Innovation is a branch of invention that makes changes in existing systems. These changes need not be dramatic. They may not even be seen as improvements. In the art game they need only to be different.
Yesterday, while I was looking into the innards of a public gallery, the work of Charles John Collings (1848-1931) caught my attention. Collings was well trained in English watercolour methodology. Immigrating to Canada in 1910 at age 61, he spent his last twenty years honing a unique style. Collings soaked the sizing out of relatively smooth (hot-pressed) paper. This caused the pigment to “bloom” to varying degrees — something like the effect one would get with blotting paper. Further, with the use of spatulas and burnishing tools, some passages had colour intermittently obliterated, textured, or entirely removed. The result was a sugary softness of enriched greys and impressionistic sophistication. “Collings lays his prepared paper variously on a sheet of slate, glass or cork to preserve moisture,” wrote fellow watercolourist Walter J. Phillips. “He paints with pure pigments, mixing them only on the paper, and removes any superfluity, or reduces intensities, with a clean brush.”
Vigorous and active into his old age, he settled at beautiful Seymour Arm on Shuswap Lake in British Columbia. He needed to be far from the madding crowd. Several significant rumblings take place in the minds of this sort of creator. Taking little heed of conventional wisdom, they have an innate need to innovate. Further, the free-standing artist requires of himself the personal mastery of a personal innovation. Collings pressed his wisdom into the service of an already dignified spirit and evolved sensibility. Looking closely at his work, you discover order and rationality evident in every passage.
Innovation is its own satisfaction. The feeling that one’s efforts are unique and different from the rest is impetus enough to continue. In my experience, innovators tend to be stubborn — in the sense that Edison, Ford and Banting were stubborn. This somewhat dated attitude is easy to miss in today’s cookie-cutter society. Collings held his methodology close to his chest, sent his polished gems to a distant market in England, and listened to no one but himself.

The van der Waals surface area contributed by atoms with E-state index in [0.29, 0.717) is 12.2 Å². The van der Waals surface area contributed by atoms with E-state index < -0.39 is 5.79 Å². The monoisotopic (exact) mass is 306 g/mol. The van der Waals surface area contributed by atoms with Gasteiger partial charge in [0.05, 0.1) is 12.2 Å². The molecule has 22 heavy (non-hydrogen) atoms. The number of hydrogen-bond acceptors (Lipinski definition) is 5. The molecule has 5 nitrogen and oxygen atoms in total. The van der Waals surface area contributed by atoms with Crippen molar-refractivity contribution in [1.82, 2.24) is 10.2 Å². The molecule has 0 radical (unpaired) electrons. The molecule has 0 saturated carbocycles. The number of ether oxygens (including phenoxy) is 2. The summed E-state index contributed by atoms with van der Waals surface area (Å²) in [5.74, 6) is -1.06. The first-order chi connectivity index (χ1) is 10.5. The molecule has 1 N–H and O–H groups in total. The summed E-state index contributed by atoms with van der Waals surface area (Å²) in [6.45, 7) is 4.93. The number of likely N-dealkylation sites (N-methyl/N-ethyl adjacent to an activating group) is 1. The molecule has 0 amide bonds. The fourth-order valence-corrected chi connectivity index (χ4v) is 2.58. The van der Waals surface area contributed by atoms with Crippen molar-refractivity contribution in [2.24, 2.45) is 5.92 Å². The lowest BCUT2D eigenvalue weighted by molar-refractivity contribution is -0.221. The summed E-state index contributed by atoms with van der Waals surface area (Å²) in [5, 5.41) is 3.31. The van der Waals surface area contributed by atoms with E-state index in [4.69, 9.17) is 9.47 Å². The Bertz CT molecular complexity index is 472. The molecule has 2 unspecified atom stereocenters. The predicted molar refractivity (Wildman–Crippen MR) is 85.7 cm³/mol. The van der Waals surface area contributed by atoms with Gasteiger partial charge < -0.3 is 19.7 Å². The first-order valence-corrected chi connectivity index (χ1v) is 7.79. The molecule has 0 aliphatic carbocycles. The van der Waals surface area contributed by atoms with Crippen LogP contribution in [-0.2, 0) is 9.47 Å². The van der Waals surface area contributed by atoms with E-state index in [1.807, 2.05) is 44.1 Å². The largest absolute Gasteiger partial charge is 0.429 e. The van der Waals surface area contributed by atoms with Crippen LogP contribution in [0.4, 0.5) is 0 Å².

PS: “His masses of floating colour, where they meet and combine, often create forms and hues of great beauty, fortuitous perhaps, but coherent.” (From an unpublished manuscript, Wet Paint, by Walter J. Phillips, 1928)
Esoterica: How to innovate? Look at your current work and ask how you might bring it more in synch with your vision. If you don’t have a vision, keep asking yourself for one. If you ask long enough, you will receive. Ask “What could be?” This is how taste is raised, uniqueness is achieved and style is born. Get stubborn. If you happen to be one of those artists driven by curiosity, you’re on your way. Innovators are lone wolves, rangy and independent. “What’s the point,” they ask, “in doing things like everyone else?”
Charles John Collings (1848-1931)
“Collings “cuts out” with a sable brush. Instead of building up form with superimposed washes of colour, or even of defining form with brush strokes, he achieves all his middle and higher tones by lifting the pigment which is floated all over the paper in the earlier stages of painting. There is practically no evidence of dry painting. The result is a diffusion of soft and graceful effects. Always the elaboration of a natural theme, his colour is a transmuted and extended harmony, a symphony in pigment. He does not use colours that spread unevenly, such as French ultramarine or cerulean blue.”